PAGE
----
Watchdog groups such as the Association for the integrated development and Interactive solidarity (ADISI), with its digital platform Data Cameroon, have also pointed out that the $40 million does not account for all the funds the government received to support its Covid-19 response. The Health Ministry statement included a list of about 65 individuals and companies who donated around 1 billion FCA ($1.8 million) to the president’s solidarity fund. But it hasn’t made public any information specific to the fund’s revenues and disbursements, which appear not to be governed by any legislation. And the total sum the Ministry says it spent is far smaller than the amount it received in international assistance for more than 43 Covid-19 projects, including $100 million from the African Development Bank.

The International Aid Transparency Initiative tracks funds for these projects, but does not include comprehensive details on expenditures. Nor does the tracker account for the $226 million in emergency assistance the government received from the IMF in June.

More than 20,000 cases and 416 deaths

In a letter requesting the loan, the finance minister cited the importance of the funds “to cover urgent needs to upgrade the health system.” The letter committed to publishing all procurement documents related to Covid-19 expenditures, including the names of the real owners of companies awarded contracts, but we were unable to find any such contracts.

In his letter, the minister also promised to publish the results of an independent audit by the end of 2020 fiscal year, which is December 31.

Tracking this money is about more than the government reciprocating public solidarity with accountable governance; it is key to ensuring funds crucial for fighting a pandemic are fully and fairly distributed across the country. Cameroon reported more cases and deaths than most countries in Central Africa – nearly 20,000 cases and 415 deaths as of September 10, according to the World Health Organization. Yet many hospitals remain woefully unprepared six months into the pandemic.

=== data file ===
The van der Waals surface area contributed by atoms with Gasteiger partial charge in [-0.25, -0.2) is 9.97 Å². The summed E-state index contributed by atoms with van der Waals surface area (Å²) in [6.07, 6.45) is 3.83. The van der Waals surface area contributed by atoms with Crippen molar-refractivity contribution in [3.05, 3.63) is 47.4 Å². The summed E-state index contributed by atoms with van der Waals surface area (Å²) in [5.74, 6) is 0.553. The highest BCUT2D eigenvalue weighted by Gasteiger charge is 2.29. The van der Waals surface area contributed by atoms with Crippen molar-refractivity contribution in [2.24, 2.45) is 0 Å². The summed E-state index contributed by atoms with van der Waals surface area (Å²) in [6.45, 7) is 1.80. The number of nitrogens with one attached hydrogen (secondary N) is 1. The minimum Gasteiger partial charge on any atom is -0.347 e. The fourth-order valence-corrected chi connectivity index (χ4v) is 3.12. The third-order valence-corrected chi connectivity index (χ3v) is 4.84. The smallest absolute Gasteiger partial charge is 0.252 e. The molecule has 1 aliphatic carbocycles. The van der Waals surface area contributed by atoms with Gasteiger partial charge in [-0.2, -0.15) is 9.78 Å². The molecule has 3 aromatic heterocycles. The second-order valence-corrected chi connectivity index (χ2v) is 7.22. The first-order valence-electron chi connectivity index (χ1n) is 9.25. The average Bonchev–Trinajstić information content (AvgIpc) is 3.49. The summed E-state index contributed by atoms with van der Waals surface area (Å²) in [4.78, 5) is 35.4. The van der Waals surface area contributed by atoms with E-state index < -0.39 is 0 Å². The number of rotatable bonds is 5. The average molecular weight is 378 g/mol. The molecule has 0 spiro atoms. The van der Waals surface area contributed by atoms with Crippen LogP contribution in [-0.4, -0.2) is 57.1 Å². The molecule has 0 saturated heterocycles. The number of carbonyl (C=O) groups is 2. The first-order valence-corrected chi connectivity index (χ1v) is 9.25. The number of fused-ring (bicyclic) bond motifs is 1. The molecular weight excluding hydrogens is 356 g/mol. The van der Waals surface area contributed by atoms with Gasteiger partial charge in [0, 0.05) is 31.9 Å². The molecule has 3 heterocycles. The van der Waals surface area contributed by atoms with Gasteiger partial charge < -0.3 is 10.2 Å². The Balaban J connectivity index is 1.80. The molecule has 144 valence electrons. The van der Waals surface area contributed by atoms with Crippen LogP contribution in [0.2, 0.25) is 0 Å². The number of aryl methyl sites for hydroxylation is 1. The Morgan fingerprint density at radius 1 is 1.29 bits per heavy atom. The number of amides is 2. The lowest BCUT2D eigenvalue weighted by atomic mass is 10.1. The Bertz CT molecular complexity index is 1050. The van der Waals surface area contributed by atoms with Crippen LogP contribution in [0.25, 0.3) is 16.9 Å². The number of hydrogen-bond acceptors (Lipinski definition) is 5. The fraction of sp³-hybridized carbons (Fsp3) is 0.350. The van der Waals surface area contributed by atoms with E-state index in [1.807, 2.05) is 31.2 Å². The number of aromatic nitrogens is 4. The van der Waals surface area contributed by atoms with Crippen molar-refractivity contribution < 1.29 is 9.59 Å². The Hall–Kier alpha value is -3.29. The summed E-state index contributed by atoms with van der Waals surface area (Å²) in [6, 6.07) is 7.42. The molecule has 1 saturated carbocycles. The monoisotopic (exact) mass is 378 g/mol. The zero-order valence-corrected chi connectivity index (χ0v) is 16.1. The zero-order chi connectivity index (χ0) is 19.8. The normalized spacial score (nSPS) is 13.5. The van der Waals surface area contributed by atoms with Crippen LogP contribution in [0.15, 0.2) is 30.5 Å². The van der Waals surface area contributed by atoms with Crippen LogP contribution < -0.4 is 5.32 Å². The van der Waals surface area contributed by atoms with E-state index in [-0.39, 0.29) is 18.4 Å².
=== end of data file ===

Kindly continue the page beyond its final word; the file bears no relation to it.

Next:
We spoke to a doctor who works in a hospital in the North-West region, which has been hard- hit by violence since late 2016 and whose medical facilities have been repeatedly attacked by both government forces and armed separatists. He said that the 10 health facilities in his district received a combined 10 million FCA (around $17,000) in early August. Prior to that, his hospital, had only received 12 masks, 20 boxes of gloves, and four full body gowns for almost 50 employees, he said.

The money enabled his hospital to buy personal protective equipment for some staff, medicine, and two oxygen machines, he said, but it didn’t come close to meeting the needs of the hospital needs, which still lacks sufficient protective equipment for most staff, as well as adequate access to electricity and an ambulance. And the money arrived tragically late: a nurse at a nearby hospital died from Covid-19 in June.

Cameroonians have demonstrated their solidarity. It’s well past time for the government to do the same and publish a full accounting of the Covid-19-related spending, including from the Health Solidarity Fund.

September 28, 2020: This op-ed has been updated to correct the end date of Cameroon’s financial year. The correct end date is December 31. 


This op-ed has been updated to correct the end date of Cameroon’s financial year. The correct end date is December 31.